Specifically, “most previous studies have relied on the gavage method, where BPA is distributed evenly in the gut. This is not how food actually enters our bodies. We chew it, move it around in our mouths, and it interacts with numerous surfaces–our tongue, cheeks, etc–before it enters the stomach.”(16). In other words, using the gavage method would suggest that there shouldn’t be any unmetabolized BPA in the blood after exposure, however many studies find that, in fact, there is(16,17,83,84).
In a study using a dog model, researchers compared gavage methods of BPA delivery versus sublingual exposure methods, and found that BPA absorption into the body was significantly higher using sublingual methods than gavage techniques(17) Specifically, the levels of BPA in the dogs’ bodies were significantly higher in those dogs’ receiving the sublingual BPA treatment than the levels of BPA in those dogs’ receiving BPA through gavage. The study concluded that BPA is more efficiently and rapidly absorbed through the mucosa of the mouth, resulting in much higher BPA levels in the body than using gavage methods(17).
This means that a study using gavage results in BPA levels in the bodies of their test subjects that are significantly lower than they would be in a more “real world” scenario such as sublingual absorption and therefore the conclusions from which would be inaccurate. Similar studies in the mice model have found similar results, in that exposure of BPA through consumption of a diet treated with BPA results in a more natural route of exposure than through oral gavage(18,86).
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Inappropriate Rat Strain
It has been found that there are clear species and strain-specific differences in sensitivity to various estrogenic compounds and EDCs (4,5,41, 42,44,45), so using an animal model that has been shown to respond to the compound(s) in question is crucial for accurate interpretations of results. Specifically, depending upon the strain of rat utilized, results for similar experiments have been found to be markedly different.
Different strains of rats appear to have varying sensitivities to compounds with various estrogenic activities, for example with Charles River Sprague-Dawley rats, studies have found that they are very insensitive to BPA and other estrogenic compounds, thus using them in low-dose studies is inappropriate and not representative of how the compounds act in more sensitive strains or species(4,5,6,43,44,45) In the current FDA study under review, they chose to use Sprague-Dawley rats as their animal model(1).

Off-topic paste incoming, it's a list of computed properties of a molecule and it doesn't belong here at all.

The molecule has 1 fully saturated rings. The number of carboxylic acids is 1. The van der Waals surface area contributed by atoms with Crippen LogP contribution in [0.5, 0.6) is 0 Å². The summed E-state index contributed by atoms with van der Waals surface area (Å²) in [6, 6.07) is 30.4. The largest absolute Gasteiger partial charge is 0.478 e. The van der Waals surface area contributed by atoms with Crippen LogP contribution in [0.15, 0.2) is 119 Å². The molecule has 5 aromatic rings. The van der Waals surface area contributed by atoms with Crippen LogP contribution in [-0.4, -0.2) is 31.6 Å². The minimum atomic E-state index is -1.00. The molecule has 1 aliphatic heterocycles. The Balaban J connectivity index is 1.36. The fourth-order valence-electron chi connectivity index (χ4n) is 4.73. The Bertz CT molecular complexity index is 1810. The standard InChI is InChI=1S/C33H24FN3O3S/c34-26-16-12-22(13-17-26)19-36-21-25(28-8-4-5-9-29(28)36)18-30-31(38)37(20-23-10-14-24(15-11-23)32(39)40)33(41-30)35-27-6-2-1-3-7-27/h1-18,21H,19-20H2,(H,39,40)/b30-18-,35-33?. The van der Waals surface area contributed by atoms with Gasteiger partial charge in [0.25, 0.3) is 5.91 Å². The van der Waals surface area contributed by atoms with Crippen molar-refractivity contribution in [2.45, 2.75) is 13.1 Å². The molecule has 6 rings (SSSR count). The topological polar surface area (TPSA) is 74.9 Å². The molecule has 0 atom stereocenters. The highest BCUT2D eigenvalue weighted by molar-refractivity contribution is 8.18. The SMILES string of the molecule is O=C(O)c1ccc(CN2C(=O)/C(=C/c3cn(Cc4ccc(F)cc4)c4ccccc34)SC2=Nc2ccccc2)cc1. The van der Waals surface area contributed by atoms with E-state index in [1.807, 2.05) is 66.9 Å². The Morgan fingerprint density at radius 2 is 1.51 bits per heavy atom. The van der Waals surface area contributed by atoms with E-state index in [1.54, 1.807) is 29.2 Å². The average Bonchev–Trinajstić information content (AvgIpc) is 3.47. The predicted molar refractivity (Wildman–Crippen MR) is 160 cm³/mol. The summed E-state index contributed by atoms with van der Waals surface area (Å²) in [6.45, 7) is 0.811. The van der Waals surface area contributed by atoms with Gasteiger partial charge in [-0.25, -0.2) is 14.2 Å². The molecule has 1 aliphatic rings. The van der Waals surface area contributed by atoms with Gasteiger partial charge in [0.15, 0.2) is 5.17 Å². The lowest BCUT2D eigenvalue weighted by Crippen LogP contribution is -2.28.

According to the results of one meta-analysis of all BPA literature through the end of 2004, 90% of government-funded peer-reviewed research articles found adverse effects of BPA exposure(5). A side note: the same meta-analysis discovered that of the industry-funded research articles on BPA, 0% found any adverse effects of BPA exposure, which raises more red flags(5).
Taking only the government-funded peer-reviewed research articles in consideration, when those studies that used Charles River Sprague-Dawley rats were removed from the meta-analysis, the number of studies finding adverse effects of BPA exposure increased from 90% to 96%(5). This jump indicates that the use of the appropriate species be used in BPA experiments, as some strains (including Charles River Sprague-Dawley rats) are not sensitive enough to accurately reflect what could be occurring in the human model(6).
Poor choice of outcome measures
Another flaw with the FDA study is that they chose to focus primarily on the toxic effects of BPA exposure on a set of anatomical outcome measures that has been shown to be unacceptable and unrepresentative of BPA or other EDC exposure over the years(6,7). A major part of the problem is that studies by federal agencies are required to follow OECD Guidelines (OECDG), which often necessitates the use of multi-generational tests in order to stand up in a court of law if needed(6).
The problem with OECDG multi-generational testing regimes is that they use out-of-date testing methods and outcome measures which do not fully capture the effects of BPA exposure, and completely ignore the more contemporary methods and outcome measures like gene expression, DNA methylation, cellular pathways, or epigenetics(6,7).
Specifically, the FDA study ignored current science that indicates that DNA methylation and other epigenetic effects along with interference with cellular signaling pathways are responsible for more relevant biological phenomena that affect obesity(47,48,49) , cancer(50,51,52), Alzheimer’s Disease(53,54,55) and other maladies promoted by BPA and other EDCs(56,57,58,59,60).